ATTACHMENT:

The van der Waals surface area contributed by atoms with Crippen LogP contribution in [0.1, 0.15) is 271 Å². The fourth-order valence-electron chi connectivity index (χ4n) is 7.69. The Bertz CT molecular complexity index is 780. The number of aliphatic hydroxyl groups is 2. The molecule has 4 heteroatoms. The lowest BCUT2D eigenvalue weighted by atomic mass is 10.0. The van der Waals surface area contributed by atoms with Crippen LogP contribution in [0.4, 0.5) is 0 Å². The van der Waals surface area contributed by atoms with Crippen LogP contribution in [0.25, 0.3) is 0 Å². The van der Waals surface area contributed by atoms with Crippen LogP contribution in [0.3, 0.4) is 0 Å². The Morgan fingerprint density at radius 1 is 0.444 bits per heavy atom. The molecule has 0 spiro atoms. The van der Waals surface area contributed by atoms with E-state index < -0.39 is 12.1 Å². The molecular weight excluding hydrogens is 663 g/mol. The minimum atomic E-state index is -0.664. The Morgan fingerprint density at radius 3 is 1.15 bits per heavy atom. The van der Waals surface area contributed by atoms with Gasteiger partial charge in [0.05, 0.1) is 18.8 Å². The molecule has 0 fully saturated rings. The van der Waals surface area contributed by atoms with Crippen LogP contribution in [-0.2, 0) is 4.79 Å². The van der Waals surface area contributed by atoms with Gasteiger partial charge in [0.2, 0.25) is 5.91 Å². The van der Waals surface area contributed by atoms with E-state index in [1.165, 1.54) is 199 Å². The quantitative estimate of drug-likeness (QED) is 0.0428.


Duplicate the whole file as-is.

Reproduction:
The van der Waals surface area contributed by atoms with Crippen LogP contribution in [0.1, 0.15) is 271 Å². The fourth-order valence-electron chi connectivity index (χ4n) is 7.69. The Bertz CT molecular complexity index is 780. The number of aliphatic hydroxyl groups is 2. The molecule has 4 heteroatoms. The lowest BCUT2D eigenvalue weighted by atomic mass is 10.0. The van der Waals surface area contributed by atoms with Crippen LogP contribution in [0.4, 0.5) is 0 Å². The van der Waals surface area contributed by atoms with Crippen LogP contribution in [0.25, 0.3) is 0 Å². The van der Waals surface area contributed by atoms with Crippen LogP contribution in [0.3, 0.4) is 0 Å². The Morgan fingerprint density at radius 1 is 0.444 bits per heavy atom. The molecule has 0 spiro atoms. The van der Waals surface area contributed by atoms with E-state index < -0.39 is 12.1 Å². The molecular weight excluding hydrogens is 663 g/mol. The minimum atomic E-state index is -0.664. The Morgan fingerprint density at radius 3 is 1.15 bits per heavy atom. The van der Waals surface area contributed by atoms with Gasteiger partial charge in [0.05, 0.1) is 18.8 Å². The molecule has 0 fully saturated rings. The van der Waals surface area contributed by atoms with Crippen LogP contribution in [-0.2, 0) is 4.79 Å². The van der Waals surface area contributed by atoms with Gasteiger partial charge in [0.2, 0.25) is 5.91 Å². The van der Waals surface area contributed by atoms with E-state index in [1.165, 1.54) is 199 Å². The quantitative estimate of drug-likeness (QED) is 0.0428.